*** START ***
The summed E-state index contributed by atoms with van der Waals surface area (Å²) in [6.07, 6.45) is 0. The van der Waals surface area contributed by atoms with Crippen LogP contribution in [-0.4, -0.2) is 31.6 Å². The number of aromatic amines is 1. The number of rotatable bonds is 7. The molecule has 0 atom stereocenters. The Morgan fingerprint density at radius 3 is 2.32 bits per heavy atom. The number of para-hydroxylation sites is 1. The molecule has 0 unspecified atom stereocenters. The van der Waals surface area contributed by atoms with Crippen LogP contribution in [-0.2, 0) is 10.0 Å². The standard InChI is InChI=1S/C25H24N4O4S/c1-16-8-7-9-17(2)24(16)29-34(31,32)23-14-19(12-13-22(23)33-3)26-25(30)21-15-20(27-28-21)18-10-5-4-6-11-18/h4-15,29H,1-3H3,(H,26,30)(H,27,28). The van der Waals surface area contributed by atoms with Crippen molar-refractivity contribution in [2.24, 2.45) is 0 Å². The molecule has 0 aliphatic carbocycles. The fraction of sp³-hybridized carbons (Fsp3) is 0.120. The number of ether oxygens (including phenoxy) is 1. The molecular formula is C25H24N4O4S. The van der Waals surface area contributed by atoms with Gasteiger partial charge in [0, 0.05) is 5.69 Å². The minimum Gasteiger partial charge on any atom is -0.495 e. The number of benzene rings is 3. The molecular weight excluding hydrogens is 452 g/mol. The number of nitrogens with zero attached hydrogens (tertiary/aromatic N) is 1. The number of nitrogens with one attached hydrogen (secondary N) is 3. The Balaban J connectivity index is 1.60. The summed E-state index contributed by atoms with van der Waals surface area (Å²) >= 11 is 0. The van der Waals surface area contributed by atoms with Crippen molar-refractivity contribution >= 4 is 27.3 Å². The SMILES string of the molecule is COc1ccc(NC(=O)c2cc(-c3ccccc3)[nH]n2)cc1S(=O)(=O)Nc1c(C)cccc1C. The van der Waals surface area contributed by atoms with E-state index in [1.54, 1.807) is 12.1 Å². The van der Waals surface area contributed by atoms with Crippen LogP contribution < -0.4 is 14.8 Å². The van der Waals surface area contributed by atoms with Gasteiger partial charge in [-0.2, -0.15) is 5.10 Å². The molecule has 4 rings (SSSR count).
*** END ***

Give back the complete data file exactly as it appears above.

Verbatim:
The summed E-state index contributed by atoms with van der Waals surface area (Å²) in [6.07, 6.45) is 0. The van der Waals surface area contributed by atoms with Crippen LogP contribution in [-0.4, -0.2) is 31.6 Å². The number of aromatic amines is 1. The number of rotatable bonds is 7. The molecule has 0 atom stereocenters. The Morgan fingerprint density at radius 3 is 2.32 bits per heavy atom. The number of para-hydroxylation sites is 1. The molecule has 0 unspecified atom stereocenters. The van der Waals surface area contributed by atoms with Crippen LogP contribution in [-0.2, 0) is 10.0 Å². The standard InChI is InChI=1S/C25H24N4O4S/c1-16-8-7-9-17(2)24(16)29-34(31,32)23-14-19(12-13-22(23)33-3)26-25(30)21-15-20(27-28-21)18-10-5-4-6-11-18/h4-15,29H,1-3H3,(H,26,30)(H,27,28). The van der Waals surface area contributed by atoms with Crippen molar-refractivity contribution in [2.24, 2.45) is 0 Å². The molecule has 0 aliphatic carbocycles. The fraction of sp³-hybridized carbons (Fsp3) is 0.120. The number of ether oxygens (including phenoxy) is 1. The molecular formula is C25H24N4O4S. The van der Waals surface area contributed by atoms with Gasteiger partial charge in [0, 0.05) is 5.69 Å². The minimum Gasteiger partial charge on any atom is -0.495 e. The number of benzene rings is 3. The molecular weight excluding hydrogens is 452 g/mol. The number of nitrogens with zero attached hydrogens (tertiary/aromatic N) is 1. The number of nitrogens with one attached hydrogen (secondary N) is 3. The Balaban J connectivity index is 1.60. The summed E-state index contributed by atoms with van der Waals surface area (Å²) >= 11 is 0. The van der Waals surface area contributed by atoms with Crippen molar-refractivity contribution >= 4 is 27.3 Å². The SMILES string of the molecule is COc1ccc(NC(=O)c2cc(-c3ccccc3)[nH]n2)cc1S(=O)(=O)Nc1c(C)cccc1C. The van der Waals surface area contributed by atoms with E-state index in [1.54, 1.807) is 12.1 Å². The van der Waals surface area contributed by atoms with Crippen LogP contribution < -0.4 is 14.8 Å². The van der Waals surface area contributed by atoms with Gasteiger partial charge in [-0.2, -0.15) is 5.10 Å². The molecule has 4 rings (SSSR count).